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Japan - Tin Drum  CD (album) cover




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3.22 | 84 ratings

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4 stars A fascinating album by an enigmatic band. By 1981 they sounded like the missing link between early Roxy Music and the heavily Kraftwerk-influenced Yellow Magic Orchestra. I don't actually know if YMO (actually a Japanese band, led by Ryuichi Sakamato) influenced Japan or if Japan influenced YMO. Most likely it was a case of cross-pollination.

The problem with Japan was that they were such poseurs. Their cover art alone must have put off millions of (not-so sensitive) teenagers. Yes, David Sylvian (not his actual name, of course): if you're going to eat rice in front of a picture of chairman Mao, why do you have to bleach your hair, and why can't you even hold your chopsticks properly?

And then there's the slight problem of Mr Sylvian's lead vocals. If Bryan Ferry's languid barytone discourages you, wait until you hear Sylvian trying to emulate Ferry! It took me a while to get used to TIN DRUM. This was a band that tried oh-so hard to sound diffident and ultra-decadent... One of the tracks is entitled "Cantonese Boy". It gives the impression the singer would like nothing better than sex with a dozen Cantonese boys in one day. You must remember China was still very much in the sway of Maoism when this album was made; economic liberalisation of the country had only just started.

What makes TIN DRUM so enjoyable, then? Well, to start with, there's a handful of truly remarkable tunes. For my money, "Ghosts" is one of the best things Japan recorded: a haunting ballad ten times more memorable than anything the so-called New Romantics (or any other early eighties electro-pop bands) committed to vinyl. The sweetly melancholic "Still Life in Mobile Homes" is unforgettable as well: strongly influenced by late-seventies Bowie albums like "Low" and "Lodger" but a little gentler, less harsh. Just like "Talking Drum" it features a fleeting guest vocal by Sylvian's then girlfriend (or soon-to- be girlfriend) Yuka Fujii. One earlier reviewer has called these guest vocals "Arabic", an obvious mistake: anyone who's familiar with traditional Japanese singing will immediately recognise the Japanese "folk" influence.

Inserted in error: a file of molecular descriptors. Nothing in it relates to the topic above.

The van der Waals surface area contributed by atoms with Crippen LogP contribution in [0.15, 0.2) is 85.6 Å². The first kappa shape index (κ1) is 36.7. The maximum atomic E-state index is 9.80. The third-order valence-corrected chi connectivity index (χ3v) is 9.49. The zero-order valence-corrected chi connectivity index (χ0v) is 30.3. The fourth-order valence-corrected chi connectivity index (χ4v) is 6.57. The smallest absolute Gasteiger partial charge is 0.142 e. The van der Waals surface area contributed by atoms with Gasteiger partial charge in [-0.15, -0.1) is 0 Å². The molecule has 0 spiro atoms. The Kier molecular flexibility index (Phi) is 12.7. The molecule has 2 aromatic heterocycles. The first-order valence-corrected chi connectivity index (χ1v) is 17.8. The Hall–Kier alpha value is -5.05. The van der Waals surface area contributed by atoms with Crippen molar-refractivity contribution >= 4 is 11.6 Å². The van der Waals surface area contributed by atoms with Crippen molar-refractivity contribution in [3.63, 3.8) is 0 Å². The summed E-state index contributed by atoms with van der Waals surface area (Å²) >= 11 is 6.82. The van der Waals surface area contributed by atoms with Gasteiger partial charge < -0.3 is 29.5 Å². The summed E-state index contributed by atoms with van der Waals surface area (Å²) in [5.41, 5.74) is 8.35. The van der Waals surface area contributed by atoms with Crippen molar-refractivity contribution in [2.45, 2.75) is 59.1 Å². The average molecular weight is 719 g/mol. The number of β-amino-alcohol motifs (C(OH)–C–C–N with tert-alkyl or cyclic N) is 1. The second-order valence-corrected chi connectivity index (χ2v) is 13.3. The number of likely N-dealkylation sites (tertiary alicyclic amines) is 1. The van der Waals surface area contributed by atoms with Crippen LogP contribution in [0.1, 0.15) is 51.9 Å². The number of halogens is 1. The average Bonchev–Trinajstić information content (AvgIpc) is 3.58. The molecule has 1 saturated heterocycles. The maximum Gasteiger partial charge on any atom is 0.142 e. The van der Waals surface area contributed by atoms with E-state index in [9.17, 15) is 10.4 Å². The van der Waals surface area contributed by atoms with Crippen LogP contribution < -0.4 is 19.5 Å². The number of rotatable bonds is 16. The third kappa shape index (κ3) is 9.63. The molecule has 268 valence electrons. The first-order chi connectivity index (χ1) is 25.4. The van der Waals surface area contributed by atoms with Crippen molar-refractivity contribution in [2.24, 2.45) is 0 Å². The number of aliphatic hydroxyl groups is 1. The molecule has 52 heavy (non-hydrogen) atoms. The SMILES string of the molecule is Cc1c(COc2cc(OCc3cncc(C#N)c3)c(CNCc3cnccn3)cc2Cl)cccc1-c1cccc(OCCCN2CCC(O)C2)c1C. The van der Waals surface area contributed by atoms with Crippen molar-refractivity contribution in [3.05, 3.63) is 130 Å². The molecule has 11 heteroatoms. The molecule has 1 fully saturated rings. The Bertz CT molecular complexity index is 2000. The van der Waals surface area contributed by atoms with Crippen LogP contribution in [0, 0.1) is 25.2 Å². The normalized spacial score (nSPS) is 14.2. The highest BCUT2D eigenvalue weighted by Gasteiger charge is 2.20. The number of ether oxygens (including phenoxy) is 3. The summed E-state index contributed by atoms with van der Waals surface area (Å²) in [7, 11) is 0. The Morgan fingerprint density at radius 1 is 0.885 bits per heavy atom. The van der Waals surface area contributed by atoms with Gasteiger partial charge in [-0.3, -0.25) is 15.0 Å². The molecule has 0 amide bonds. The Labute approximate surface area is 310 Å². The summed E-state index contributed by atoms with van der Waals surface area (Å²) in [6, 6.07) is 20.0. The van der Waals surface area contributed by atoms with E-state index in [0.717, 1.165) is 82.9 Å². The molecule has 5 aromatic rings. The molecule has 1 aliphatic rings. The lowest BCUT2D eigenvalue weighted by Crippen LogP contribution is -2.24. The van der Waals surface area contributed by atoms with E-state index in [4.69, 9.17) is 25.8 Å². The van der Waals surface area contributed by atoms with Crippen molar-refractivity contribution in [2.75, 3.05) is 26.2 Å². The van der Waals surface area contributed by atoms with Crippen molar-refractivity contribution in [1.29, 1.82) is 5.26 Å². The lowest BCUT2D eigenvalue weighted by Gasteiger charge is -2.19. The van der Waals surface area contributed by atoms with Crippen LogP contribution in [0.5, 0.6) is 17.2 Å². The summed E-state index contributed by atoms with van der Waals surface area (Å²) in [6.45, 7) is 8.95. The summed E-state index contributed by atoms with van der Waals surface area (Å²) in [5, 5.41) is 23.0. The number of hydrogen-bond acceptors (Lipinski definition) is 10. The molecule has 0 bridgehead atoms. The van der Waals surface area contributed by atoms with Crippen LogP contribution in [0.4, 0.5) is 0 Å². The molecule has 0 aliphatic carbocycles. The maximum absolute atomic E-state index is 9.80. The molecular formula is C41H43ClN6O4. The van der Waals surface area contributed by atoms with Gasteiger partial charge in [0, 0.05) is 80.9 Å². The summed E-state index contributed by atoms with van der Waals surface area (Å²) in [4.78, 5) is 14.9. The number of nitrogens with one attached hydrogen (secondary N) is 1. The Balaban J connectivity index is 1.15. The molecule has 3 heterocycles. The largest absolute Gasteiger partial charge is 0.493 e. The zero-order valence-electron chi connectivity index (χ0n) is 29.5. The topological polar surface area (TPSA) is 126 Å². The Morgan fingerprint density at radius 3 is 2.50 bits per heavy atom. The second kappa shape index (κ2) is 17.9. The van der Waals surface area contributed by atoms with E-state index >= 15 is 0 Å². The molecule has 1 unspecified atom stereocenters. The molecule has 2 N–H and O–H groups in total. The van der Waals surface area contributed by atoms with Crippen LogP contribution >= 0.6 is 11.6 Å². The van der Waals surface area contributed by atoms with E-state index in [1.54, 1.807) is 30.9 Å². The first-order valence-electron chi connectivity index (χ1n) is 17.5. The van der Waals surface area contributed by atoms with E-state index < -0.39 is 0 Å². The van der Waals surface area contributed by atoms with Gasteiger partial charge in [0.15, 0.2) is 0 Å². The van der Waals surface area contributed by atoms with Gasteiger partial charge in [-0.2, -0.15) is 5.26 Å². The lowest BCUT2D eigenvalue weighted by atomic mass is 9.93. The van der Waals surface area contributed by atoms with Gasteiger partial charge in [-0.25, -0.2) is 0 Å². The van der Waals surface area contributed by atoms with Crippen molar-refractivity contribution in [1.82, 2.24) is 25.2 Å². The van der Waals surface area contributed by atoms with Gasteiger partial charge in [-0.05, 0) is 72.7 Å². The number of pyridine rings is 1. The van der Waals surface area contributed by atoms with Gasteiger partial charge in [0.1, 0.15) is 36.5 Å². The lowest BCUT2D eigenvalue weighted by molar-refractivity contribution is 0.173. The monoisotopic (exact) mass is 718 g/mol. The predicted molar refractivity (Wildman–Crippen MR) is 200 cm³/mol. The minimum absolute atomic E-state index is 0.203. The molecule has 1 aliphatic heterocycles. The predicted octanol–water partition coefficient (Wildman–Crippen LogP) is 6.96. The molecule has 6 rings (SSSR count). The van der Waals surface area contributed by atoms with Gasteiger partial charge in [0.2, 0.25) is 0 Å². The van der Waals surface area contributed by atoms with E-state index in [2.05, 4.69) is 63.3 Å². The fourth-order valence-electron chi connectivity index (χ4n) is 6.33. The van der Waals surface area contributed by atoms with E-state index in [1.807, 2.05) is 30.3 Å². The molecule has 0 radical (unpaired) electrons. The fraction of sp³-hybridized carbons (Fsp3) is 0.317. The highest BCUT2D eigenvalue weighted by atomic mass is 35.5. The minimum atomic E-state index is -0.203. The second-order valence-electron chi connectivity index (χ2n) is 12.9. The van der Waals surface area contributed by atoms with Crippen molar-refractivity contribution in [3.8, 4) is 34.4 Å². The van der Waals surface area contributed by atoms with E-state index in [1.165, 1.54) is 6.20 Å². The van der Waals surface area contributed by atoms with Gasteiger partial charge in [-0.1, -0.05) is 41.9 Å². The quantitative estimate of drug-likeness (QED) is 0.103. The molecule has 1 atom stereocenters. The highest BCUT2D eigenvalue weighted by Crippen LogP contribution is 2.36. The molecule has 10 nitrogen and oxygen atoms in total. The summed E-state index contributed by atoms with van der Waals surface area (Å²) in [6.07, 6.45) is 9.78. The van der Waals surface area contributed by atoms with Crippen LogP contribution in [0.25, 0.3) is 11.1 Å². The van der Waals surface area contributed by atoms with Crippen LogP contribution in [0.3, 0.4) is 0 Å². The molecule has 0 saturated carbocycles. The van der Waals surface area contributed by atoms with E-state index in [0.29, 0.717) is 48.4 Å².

Strange to find Japanese guest vocals in an album dealing with Chinese themes, full of little melodies (performed on electric European instruments, of course) which might have been borrowed from one of Madame Mao's post-revolutionary operas. Strange, too, to find all this eclectic stuff on an album named after Günter Grass's best-known novel. But then eclecticism has always been Mr Sylvian's forte (or, if you're a non-believer, his downfall). It is bassist Mick Karn, though, who shines on the album's pièce de résistance: the seven-minute, near-minimalist "Sons of Pioneers", strongly influenced by Roxy Music's "For Your Pleasure" but, well, a true pleasure all the same...

After TIN DRUM, Sylvian would go on to write more emotionally mature music, for masterly albums such as RAIN TREE CROW and BRILLIANT TREES. TIN DRUM can't be called a major masterpiece but it has its moments, and it definitely deserves a place in any broad-minded progger's collection.

fuxi | 4/5 |


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